Skip to main content

Hauling Asphalt: Group pitches the pros of the road construction biz

Aug 02, 2018 02:37PM ● Published by Emily Stevenson

By Chris Haire
Photography ©2018 Brian Dressler/dresslerphoto.com

John Ard knows what the streets of Lexington are like in the middle of the night: Empty, like a ghost town. That fact, coupled with the cooler overnight temperatures, makes his job easier.

Ard is a construction worker—an asphalt paving superintendent with Sloan Construction Company, to be exact.

It wasn’t always like this, the nighttime work, but the 23-year industry veteran likes it. “More and more, we try not to hamper the public,” Ard says. “Ten years ago, there [was] hardly any night work in South Carolina.”

He adds, “I personally like nights because it gives me the opportunity to take care of my personal business in the daytime.”

Two decades ago, Ard started off as a laborer and has steadily worked his way up, taking on a number of positions. And contrary to what you may think, since his job is quite literally on the road, he’s been able to stay close to home.

“I have the option of sleeping at home,” says Ard, who normally works no more than an hour from where he lives. “It’s just during the daytime.”

The paving superintendent is a firm believer in a career in asphalt construction, an industry that pays workers well and gives them the ability to rise in the ranks whether they have a high school diploma or an associate’s or bachelor’s degree.

“It’s a good way to make a living,” he says. “It’s my work ethic and longevity that have given me an opportunity to make a very good living for my family.”

Ard is among several construction workers who’ve filmed testimonials for a new marketing campaign from the S.C. Asphalt Pavement Association (SCAPA) called Asphalt Works!. Columbia’s Flock and Rally is the creative entity behind the campaign.

Like many other industries, the asphalt paving business is suffering from a significant shortage of workers. The Asphalt Works! campaign hopes to change that.

The marketing effort comes at a particularly important time for asphalt construction: Thanks to the recently passed gas tax, and an ambitious 10-year road work plan from the S.C. Department of Transportation, business is booming.

In July, the first year of the gas-tax era came to an end, and with it, the SCDOT says their 10-year plan to fix the Palmetto's State's roads and bridges is breaking records.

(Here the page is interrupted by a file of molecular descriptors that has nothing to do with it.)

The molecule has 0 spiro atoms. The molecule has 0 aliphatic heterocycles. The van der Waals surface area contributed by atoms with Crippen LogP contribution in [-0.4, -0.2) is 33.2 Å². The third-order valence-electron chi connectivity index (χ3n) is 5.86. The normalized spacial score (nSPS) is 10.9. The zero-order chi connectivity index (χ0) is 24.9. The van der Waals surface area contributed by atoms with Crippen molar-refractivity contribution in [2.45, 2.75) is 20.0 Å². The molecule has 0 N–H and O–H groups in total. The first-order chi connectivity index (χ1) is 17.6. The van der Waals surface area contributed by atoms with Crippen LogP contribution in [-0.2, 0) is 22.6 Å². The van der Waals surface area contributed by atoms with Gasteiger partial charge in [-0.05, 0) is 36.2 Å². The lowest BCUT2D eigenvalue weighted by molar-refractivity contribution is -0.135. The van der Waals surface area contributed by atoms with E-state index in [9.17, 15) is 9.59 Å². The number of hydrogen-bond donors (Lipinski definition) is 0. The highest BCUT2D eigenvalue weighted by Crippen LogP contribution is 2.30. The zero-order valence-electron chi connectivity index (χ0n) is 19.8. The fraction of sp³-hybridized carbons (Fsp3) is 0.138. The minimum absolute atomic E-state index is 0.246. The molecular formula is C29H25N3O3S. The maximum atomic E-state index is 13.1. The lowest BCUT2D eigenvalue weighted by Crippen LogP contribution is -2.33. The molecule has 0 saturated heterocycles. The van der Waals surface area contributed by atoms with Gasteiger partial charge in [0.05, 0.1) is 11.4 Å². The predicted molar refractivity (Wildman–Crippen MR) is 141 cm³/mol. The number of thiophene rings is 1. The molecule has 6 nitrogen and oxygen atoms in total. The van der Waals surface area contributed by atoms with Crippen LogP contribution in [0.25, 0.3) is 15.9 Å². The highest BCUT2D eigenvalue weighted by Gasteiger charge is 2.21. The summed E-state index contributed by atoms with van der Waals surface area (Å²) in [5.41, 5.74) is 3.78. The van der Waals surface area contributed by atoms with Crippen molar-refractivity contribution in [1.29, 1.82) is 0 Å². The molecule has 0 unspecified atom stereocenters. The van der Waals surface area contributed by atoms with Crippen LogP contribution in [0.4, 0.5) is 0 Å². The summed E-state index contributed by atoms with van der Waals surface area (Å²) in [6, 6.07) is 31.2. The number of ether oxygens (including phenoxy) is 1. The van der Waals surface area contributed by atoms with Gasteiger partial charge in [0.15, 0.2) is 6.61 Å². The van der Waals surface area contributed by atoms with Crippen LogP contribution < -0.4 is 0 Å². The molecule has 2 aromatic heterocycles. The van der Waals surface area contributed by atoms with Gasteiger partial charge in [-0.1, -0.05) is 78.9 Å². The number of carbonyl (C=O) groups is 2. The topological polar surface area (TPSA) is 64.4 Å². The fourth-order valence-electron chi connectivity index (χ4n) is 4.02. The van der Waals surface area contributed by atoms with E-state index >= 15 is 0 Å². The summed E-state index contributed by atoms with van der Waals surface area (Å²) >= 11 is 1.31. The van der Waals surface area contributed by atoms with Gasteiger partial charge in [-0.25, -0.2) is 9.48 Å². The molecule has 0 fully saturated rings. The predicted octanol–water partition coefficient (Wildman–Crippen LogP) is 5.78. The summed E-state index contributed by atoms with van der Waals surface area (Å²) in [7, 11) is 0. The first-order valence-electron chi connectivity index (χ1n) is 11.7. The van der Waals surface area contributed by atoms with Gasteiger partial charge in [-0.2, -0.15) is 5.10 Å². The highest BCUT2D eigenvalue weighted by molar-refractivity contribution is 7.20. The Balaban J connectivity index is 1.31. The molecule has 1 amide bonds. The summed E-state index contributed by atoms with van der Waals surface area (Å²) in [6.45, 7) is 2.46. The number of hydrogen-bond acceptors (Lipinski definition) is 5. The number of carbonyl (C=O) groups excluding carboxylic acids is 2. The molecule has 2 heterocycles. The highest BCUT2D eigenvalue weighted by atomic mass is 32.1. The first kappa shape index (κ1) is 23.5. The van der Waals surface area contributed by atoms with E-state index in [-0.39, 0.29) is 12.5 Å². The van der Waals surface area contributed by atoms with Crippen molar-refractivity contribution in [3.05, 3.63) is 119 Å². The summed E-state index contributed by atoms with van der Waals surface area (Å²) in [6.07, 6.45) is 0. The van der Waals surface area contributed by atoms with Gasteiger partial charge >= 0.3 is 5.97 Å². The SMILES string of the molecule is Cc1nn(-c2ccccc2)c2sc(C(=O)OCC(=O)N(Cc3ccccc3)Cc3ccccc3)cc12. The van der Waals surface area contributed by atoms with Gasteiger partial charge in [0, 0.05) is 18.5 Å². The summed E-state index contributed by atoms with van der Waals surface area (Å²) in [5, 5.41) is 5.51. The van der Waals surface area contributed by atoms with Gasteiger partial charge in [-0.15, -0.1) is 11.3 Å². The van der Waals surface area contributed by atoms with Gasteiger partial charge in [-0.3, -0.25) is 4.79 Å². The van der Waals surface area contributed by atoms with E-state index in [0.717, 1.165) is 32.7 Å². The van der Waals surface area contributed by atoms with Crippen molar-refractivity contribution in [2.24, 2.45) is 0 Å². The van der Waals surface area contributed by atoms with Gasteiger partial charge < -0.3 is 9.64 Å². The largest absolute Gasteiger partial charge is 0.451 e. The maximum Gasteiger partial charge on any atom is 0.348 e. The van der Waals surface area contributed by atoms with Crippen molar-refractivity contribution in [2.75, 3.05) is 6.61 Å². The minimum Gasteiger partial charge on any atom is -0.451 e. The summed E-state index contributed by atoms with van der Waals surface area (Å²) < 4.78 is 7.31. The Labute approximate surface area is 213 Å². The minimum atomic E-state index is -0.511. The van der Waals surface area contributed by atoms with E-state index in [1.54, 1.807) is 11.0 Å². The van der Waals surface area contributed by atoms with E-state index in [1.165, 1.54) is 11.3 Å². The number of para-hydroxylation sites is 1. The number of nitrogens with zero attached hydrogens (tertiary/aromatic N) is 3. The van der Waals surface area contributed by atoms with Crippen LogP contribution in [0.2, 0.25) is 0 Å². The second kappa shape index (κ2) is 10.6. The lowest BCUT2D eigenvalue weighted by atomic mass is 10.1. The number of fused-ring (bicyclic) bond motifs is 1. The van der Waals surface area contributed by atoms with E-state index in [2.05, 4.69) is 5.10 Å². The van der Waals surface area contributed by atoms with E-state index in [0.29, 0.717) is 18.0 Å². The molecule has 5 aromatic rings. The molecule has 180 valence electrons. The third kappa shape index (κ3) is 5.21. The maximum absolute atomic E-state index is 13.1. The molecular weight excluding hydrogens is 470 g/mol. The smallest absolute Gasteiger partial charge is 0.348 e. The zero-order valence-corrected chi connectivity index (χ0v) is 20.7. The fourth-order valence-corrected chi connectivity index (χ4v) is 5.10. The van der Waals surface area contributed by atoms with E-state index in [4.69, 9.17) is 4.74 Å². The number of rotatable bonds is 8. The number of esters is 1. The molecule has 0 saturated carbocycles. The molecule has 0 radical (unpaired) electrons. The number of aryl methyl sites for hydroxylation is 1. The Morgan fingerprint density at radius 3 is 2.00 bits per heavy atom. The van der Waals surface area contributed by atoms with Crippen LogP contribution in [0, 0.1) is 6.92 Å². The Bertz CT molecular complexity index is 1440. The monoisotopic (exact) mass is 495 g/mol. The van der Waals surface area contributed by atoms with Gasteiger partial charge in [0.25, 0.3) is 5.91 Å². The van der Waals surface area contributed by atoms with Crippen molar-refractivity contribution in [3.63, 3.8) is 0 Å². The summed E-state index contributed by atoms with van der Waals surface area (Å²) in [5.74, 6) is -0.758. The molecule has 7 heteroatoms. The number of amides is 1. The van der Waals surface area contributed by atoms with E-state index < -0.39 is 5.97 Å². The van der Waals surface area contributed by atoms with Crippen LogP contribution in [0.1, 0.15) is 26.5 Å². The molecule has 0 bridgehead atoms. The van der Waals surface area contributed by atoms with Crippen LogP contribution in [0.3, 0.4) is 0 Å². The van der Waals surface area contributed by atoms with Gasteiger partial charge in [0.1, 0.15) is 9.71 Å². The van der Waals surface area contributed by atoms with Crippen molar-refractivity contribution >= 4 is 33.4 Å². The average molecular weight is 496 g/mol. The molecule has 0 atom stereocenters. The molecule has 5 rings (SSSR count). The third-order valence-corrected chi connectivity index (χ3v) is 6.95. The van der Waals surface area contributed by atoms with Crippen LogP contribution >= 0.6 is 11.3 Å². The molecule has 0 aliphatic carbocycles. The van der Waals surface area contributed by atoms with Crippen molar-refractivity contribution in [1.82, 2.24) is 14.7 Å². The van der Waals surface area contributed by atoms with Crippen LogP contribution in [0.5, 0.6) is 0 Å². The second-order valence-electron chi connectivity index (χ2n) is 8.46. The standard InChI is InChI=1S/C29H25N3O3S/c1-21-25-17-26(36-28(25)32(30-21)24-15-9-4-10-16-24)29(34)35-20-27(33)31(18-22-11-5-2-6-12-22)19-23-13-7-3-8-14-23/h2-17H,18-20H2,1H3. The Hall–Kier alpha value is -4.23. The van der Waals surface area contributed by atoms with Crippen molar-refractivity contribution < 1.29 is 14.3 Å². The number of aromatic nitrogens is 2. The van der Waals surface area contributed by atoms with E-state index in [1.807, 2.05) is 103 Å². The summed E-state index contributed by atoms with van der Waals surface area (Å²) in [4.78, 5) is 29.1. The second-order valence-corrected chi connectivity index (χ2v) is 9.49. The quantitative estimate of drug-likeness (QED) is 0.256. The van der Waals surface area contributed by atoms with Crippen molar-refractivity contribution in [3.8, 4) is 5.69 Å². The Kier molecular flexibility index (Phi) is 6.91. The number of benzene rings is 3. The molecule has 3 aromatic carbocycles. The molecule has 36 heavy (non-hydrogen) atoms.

According to a SCDOT report, the cost of current projects is at $3 billion, a figure three times the norm. The Transportation Department also says that I-85 is currently home to $1 billion in projects while another $1 billion in work is set to begin sometime within the next one to two years at Columbia's Malfunction Junction, aka Carolina Crossroads.

Across the state, 51 bridges are undergoing construction, while 70 miles of interstate work has been contracted.

"Our roads and bridges have been neglected for three decades due to a shortfall in funding," says Christy Hall, SCDOT secretary. "Our 10-year plan is the guide we will use to recover and restore the state’s highway system to good levels."

Again, there’s that worker shortage.

“This industry was hit very hard by the recession,” says Ashley Batson, executive director for the SCAPA. Batson points out that the asphalt business has doubled the number of jobs since 2013. “I foresee there are going to be a lot of opportunities and numerous jobs added to this industry.”

Leslie B. Clark, director of South Carolina government relations for the Carolinas Association of General Contractors, says the worker shortage impacts the entire construction industry. She says many workers who lost their jobs during the Great Recession switched to other careers, abandoning the construction business.

With those workers out of the picture, it's been difficult attracting new ones now that the economy has improved. And the reasons are quite simple: The industry is physically demanding.

"It’s hot. It’s cold. It’s weekend work. It’s long hours. It’s the kind of jobs that are not made out for everybody," Clark says. She also notes that the industry also faces a "momma problem"—everybody wants their kids to go to college.

Batson is well aware of the perception problem facing her particular construction niche. “It’s tough work, but it’s very rewarding,” she says. “If you are out paving day in and day out, you become a family, and they’re treated like that by their companies.”

New hires are paid well, Batson says, with the average entry-level job running $11-14 an hour.

According to Flock and Rally, the Asphalt Works! campaign will include TV, radio, billboards, social media, print materials, and a website. The effort will also actively seek out future workers before they enter the full-time labor force by visiting middle and high schools.

“I think it is really going to make a difference,” Batson says.

The Asphalt Works! campaign will start in January.





Workforce, Enterprise